The Torkham border crossing, a crucial gateway for the transit of commercial goods, experienced hours of closure from midnight on Wednesday and was later reopened around 5 p.m. local time on the same day.
The closure, as reported by the Taliban commissioner in Torkham, resulted from Pakistani forces’ attempt to establish a new gate in Afghanistan, citing the installation of a plaque as a pretext.
This sudden closure led to a backlog of trucks on both sides of the crossing, causing congestion and accumulating thousands of containers carrying commercial and transit goods for Afghanistan.
Truck drivers expressed frustration, noting that this marked the third closure of the crossing in the past month.
At Torkham, hundreds of trucks laden with food and non-food items waited for the crossing to reopen. The Taliban commissioner highlighted that the crossing was closed on Tuesday night when Pakistani forces sought to create a new gate in Afghanistan, facing a reaction from the Taliban, leading to the closure of the crossing by Pakistani border guards.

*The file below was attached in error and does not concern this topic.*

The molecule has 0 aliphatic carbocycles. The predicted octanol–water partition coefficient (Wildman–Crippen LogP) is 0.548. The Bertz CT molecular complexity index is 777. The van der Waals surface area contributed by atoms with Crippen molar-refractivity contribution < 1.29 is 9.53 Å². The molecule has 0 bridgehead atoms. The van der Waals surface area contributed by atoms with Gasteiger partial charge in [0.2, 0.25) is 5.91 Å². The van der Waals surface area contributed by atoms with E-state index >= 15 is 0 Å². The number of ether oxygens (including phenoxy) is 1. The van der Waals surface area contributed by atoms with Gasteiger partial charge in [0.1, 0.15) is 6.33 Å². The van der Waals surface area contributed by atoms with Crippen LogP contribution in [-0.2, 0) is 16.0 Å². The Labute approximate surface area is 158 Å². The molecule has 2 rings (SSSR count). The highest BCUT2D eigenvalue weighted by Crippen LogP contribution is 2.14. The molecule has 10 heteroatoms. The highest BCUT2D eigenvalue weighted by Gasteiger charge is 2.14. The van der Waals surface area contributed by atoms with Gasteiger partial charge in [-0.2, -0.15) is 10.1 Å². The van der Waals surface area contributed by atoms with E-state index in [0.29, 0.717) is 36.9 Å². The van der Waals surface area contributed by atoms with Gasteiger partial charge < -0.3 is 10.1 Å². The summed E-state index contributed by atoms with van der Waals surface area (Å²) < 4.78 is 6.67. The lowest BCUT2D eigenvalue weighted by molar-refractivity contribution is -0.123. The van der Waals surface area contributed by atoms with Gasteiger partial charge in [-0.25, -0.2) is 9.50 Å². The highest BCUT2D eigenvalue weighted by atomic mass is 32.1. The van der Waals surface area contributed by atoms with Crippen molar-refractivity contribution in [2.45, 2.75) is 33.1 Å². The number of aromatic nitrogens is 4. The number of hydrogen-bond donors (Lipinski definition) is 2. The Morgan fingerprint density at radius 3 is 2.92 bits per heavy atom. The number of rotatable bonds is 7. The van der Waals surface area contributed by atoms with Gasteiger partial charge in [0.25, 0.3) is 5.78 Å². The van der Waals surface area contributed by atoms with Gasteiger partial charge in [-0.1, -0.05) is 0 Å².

Contrary reports from Pakistani media suggested that the Taliban closed the crossing at Safari point in protest against a new sign reading “Welcome to Pakistan.” However, the crossing was ultimately reopened to traffic on Wednesday evening.
The Torkham crossing has experienced recurrent closures in recent years, including a 10-day closure in September. Accusations of closure have been exchanged between the Taliban and Pakistan.
Truck drivers and traders, weary of the frequent disruptions, reported substantial financial losses. Most of Afghanistan’s transit goods enter the country through Pakistan’s Karachi and Wagah ports.
According to the Afghanistan Chamber of Commerce and Investment, the closure of Torkham will result in significant financial losses for merchants, potentially leading to increased consumer prices due to the rising costs of transporting goods.